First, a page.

Common prenatal tests

There are two broad categories of prenatal tests. These are as follows:

  • Screening tests are those which are used to identify if your baby is more likely to have certain conditions. However, they offer a probability in diagnosis; not a certainty. They pose no danger to the mother or the baby.
  • Diagnostic tests are those which are carried out if one of the screening tests suggests high likelihood of a problem. If the screening tests combined with your medical history suggest a problem, a diagnostic test is carried out to confirm it. Some of these tests may carry health risks or a risk of abortion.

The most common prenatal tests are:

  1. Tests are done to check the levels of HCG (human chronic gonadotropin) hormone. High levels of this hormone may suggest multiple fetuses. It may also indicate that the fetus has a probability of developing Down's syndrome.
  2. Alpha-fetoprotein or AFP screening is a standard prenatal test. This test is done to detect if the fetus has defects in the neural tube spina bifida where the spine is deformed or anencephaly or part of the brain may not be formed.
  3. AFP and HCG are tested along with estriol in triple screening while inhibin is added in the quad marker test to increase the accuracy. Both the triple screening and the Quad marker test try to find out about neural defects and possibilities of Down's syndrome. If the mother has low levels of AFP and estriol combined with high levels of HCG and inhibin, her fetus is at greater danger of developing Down's syndrome and diagnostic tests are indicated.
  4. Ultrasounds are highly effective in visually assessing if the baby has any deformity. The sex can also be determined.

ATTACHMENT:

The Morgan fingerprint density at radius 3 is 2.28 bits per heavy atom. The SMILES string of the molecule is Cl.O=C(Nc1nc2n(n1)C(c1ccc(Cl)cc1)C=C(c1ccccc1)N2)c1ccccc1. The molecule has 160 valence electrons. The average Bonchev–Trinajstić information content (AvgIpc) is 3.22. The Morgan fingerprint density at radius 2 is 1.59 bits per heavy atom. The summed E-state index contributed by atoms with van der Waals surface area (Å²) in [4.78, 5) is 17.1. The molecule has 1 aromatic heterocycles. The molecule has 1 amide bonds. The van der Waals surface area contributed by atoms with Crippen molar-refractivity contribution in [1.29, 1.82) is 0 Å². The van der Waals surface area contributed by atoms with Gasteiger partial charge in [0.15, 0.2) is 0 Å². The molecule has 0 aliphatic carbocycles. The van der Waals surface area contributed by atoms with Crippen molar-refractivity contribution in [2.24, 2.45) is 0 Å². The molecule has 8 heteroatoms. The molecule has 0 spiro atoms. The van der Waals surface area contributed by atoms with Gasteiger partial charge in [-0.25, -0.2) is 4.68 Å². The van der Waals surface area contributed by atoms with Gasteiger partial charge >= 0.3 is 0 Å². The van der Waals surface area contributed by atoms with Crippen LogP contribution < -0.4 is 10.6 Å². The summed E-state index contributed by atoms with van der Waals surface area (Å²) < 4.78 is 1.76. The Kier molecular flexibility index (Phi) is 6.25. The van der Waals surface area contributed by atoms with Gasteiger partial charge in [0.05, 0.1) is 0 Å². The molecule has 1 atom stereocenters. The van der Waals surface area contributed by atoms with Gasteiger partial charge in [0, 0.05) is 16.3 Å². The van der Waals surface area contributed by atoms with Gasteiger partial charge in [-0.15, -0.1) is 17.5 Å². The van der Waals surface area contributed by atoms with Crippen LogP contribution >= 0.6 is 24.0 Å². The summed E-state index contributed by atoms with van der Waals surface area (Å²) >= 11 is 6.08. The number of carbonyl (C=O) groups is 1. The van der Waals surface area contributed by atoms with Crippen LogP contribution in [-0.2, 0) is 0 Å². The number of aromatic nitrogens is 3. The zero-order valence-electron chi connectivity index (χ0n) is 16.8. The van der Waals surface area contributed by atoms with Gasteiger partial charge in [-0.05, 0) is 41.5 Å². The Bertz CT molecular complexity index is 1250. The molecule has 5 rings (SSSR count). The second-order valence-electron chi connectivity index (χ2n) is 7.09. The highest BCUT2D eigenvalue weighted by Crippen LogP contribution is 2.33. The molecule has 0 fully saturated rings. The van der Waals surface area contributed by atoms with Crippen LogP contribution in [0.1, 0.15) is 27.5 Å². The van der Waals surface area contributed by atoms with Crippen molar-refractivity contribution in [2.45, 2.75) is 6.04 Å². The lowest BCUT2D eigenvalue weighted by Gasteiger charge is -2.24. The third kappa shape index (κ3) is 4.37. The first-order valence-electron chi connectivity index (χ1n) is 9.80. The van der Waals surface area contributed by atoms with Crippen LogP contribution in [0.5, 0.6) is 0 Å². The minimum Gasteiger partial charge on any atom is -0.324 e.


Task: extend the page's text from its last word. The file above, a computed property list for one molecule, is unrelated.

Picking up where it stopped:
5. Glucose screening is a must in all pregnant women because 3% to 5% of women develop gestational diabetes.
  6. Amniocentesis is another prenatal test. If the expectant mother is above the age of 35 and her screening tests indicates that her fetus has a greater likelihood of birth defects, she has to undergo this test. A small amount of amniotic fluid is removed for testing.
  7. Chronic Villus sampling or CVS serves the same purpose but it can be done earlier so that pregnancy can be terminated earlier if needed. It is also done if there is not enough amniotic fluid for amniocentesis.
  8. Cordocentesis or fetus blood sampling is a test where sample of blood is collected from the umbilical cord. It helps to detect if the fetus has developed anemia and whether the immune system of the mother is reacting unfavorably towards the fetus.

The different prenatal tests are carried out at different times of your pregnancy. These are as follows:

First trimester
  1. Blood tests
  2. Urine tests
  3. Chronic villus sampling
  4. Ultrasound
Second trimester
  1. Maternal serum Alpha-fetoprotein and multiple marker screening
  2. Ultrasound
  3. Glucose screening
  4. Amniocentesis (optional)
  5. Cordocentesis (optional)